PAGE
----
Solidarity against cuts from the TUC

“John McArdle of the Black Triangle Campaign told conference that there would be no economic necessity for the Government to introduce devastating cuts to the welfare state if it collected taxes owed by rich individuals and large companies, an amount which he said was worth £120 billion.”

Delegates at the TUC’s 2011 disability conference vow to fight the “vicious” and “savage” Government cuts hurting disabled people. Sunil Peck reports

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The TUC’s assistant general secretary and Equality and Human Rights commission­er Kay Carberry

As might be expec­ted, trade unionists and other activists at the TUC’s annual disability conference in London queued up to lay into the “inhumane” medical assessments being carried out by the company Atos Healthcare.

They also lambasted the coalition Government for abolishing Disability Living Allowance (DLA) and cutting the Access to Work budget .

And delegates pledged solidarity with grassroots organisations like the Scottish welfare and benefit rights group Black Triangle and vowed to build on the alliances forged during the TUC’s march against the cuts and The Hardest Hit demo.

“It’s something a lot of us have been hoping would happen for years,” said Sean McGovern, Chair of the TUC’s disability committee when he spoke to Disability Now after the conference. “It’s about strength in numbers.”

Opening the event, the TUC’s assistant general secretary and Equality and Human Rights commission­er Kay Carberry (pictured) described the situation facing disabled people as a “moral outrage”.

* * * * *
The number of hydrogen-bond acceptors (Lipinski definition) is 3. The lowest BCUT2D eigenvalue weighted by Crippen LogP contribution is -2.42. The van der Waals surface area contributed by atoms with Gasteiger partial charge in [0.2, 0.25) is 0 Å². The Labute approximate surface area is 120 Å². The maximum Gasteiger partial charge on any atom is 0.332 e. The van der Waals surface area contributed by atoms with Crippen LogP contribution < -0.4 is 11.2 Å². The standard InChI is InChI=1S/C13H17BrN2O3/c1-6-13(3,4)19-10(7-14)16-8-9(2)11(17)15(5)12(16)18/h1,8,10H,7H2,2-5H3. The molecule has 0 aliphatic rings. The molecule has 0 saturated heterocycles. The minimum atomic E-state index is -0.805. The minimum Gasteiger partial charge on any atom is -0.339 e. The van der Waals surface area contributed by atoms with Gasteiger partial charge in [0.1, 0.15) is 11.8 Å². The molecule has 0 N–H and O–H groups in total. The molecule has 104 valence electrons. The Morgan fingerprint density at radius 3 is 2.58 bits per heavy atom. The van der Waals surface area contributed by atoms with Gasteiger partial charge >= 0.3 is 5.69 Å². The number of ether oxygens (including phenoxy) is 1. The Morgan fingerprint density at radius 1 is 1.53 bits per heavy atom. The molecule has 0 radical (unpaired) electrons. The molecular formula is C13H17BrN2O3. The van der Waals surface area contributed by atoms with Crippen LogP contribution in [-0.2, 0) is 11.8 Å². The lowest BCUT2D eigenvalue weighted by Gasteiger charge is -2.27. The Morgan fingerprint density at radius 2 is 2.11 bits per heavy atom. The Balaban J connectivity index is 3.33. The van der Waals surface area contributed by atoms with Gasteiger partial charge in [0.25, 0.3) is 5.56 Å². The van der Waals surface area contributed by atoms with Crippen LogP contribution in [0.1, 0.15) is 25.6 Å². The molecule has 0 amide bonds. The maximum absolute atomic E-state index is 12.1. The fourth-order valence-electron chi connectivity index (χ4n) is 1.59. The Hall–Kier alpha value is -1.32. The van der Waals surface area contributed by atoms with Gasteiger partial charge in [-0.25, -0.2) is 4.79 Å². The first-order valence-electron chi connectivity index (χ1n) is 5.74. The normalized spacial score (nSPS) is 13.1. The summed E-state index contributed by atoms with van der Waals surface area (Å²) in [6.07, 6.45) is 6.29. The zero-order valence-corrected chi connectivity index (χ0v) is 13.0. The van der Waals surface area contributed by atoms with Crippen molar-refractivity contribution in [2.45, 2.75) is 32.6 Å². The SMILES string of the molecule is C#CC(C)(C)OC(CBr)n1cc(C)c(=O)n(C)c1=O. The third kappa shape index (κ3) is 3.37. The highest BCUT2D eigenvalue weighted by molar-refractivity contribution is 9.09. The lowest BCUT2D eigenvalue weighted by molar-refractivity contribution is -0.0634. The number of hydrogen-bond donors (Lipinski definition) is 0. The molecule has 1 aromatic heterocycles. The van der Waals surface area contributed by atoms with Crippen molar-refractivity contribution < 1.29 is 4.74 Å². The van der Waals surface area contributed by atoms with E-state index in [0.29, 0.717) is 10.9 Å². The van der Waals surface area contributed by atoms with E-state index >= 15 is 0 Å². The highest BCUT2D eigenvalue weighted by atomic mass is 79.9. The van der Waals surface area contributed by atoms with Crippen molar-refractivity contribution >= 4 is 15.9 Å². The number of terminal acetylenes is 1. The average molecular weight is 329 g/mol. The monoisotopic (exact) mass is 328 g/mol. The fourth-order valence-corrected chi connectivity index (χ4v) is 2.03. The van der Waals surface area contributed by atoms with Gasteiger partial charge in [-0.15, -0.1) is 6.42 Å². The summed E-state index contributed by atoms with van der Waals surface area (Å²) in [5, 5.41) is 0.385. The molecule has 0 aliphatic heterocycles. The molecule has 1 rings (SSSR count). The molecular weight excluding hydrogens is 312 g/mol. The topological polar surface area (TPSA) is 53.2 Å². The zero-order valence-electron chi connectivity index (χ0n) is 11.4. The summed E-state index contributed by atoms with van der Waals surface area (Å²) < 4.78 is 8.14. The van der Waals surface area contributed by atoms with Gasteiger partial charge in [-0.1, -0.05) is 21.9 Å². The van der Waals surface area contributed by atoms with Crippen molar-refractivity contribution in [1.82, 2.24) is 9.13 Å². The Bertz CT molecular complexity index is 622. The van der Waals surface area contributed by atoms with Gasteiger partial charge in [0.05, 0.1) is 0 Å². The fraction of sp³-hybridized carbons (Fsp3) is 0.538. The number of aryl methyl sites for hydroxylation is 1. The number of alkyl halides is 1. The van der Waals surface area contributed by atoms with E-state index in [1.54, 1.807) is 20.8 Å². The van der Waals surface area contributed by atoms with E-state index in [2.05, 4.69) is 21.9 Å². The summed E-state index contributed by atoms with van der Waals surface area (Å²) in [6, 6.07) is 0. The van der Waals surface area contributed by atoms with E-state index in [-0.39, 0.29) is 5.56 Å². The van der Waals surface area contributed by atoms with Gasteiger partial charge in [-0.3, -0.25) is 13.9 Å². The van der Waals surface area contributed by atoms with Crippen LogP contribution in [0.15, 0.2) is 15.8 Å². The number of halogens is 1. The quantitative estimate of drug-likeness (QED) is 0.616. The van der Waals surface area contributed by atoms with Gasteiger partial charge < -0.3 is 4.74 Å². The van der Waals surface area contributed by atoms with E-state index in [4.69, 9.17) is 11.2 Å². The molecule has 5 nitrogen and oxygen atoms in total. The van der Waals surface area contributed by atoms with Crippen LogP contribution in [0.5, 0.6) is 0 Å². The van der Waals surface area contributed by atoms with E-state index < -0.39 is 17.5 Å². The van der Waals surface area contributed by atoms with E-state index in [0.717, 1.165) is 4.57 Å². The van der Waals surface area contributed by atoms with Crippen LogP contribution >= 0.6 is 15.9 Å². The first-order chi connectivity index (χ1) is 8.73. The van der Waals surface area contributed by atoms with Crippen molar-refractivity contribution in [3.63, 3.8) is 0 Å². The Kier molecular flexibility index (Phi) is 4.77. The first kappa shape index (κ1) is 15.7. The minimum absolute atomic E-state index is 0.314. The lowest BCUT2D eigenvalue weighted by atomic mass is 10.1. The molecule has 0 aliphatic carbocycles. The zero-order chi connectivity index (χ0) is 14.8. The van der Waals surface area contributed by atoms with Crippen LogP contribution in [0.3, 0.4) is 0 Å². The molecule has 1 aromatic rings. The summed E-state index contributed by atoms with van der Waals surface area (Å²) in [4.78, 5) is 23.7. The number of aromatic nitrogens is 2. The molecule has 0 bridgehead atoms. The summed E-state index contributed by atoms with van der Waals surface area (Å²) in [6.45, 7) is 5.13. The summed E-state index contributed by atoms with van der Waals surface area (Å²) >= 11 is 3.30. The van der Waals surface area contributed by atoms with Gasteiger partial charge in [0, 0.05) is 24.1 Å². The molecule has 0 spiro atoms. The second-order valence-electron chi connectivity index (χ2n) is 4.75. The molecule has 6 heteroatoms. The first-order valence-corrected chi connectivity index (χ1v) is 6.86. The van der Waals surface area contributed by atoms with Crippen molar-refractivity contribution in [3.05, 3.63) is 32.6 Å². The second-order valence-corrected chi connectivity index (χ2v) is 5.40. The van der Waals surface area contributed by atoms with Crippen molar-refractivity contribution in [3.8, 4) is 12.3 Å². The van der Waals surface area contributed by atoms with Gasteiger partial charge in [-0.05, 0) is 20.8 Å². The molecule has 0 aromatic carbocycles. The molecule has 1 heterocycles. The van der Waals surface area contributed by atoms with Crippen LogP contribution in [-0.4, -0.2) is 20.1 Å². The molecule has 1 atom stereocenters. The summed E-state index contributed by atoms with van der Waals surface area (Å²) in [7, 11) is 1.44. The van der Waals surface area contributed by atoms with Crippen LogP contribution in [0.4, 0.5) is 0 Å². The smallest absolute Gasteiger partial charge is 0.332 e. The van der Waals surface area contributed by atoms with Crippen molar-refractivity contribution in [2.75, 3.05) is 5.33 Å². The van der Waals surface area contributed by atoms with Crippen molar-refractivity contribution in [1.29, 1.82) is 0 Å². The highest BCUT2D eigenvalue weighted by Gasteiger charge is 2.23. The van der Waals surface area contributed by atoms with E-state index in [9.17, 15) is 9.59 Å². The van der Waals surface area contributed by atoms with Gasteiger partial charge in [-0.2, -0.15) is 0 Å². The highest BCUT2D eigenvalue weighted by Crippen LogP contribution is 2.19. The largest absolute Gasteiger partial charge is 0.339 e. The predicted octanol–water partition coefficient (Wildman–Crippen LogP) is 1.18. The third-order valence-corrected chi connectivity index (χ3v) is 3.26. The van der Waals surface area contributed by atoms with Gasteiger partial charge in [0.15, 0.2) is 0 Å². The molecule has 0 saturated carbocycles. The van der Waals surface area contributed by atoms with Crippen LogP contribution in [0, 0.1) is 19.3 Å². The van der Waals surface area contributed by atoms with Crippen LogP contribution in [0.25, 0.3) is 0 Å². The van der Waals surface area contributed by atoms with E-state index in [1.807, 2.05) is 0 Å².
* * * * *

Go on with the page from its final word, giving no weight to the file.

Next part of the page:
She said: “It’s plain wrong that disabled people, their families and carers are suffering the worst consequences of a crisis that has nothing to do with them. The contrast couldn’t be starker: massive cuts for disabled people and massive bonuses for the bankers who caused this mess.”

Some delegates expressed hostility for Labour for its failure to stand up and defend disabled people. In spite of that, the disabled MP Anne Begg received a polite reception.

She told delegates that the coalition Government had succeeded in turning the arguments for greater equality against disabled people. “We said we wanted the right to work and the Govern­ment has said fine, we’ll declare you all fully fit to work. Large numbers of people who could work but need support are being declared fully fit to work, end up on Jobseeker’s Allow­ance and don’t get the specialist support they need.”

Saraka Keating from the Chartered Society of Physiotherapy went on to explain to conference that employers were increasingly prepared to ignore their obligations to make reasonable adjustments.

“A disabled physiotherapist was transferred and the new employer refused to allow his guide dog on the premises. When the member pointed out that he was also a patient at the hospital and asked if they would also ban the dog when he presented at the hospital, they said no. They then added that if he couldn’t adapt to these new terms they would sack him.”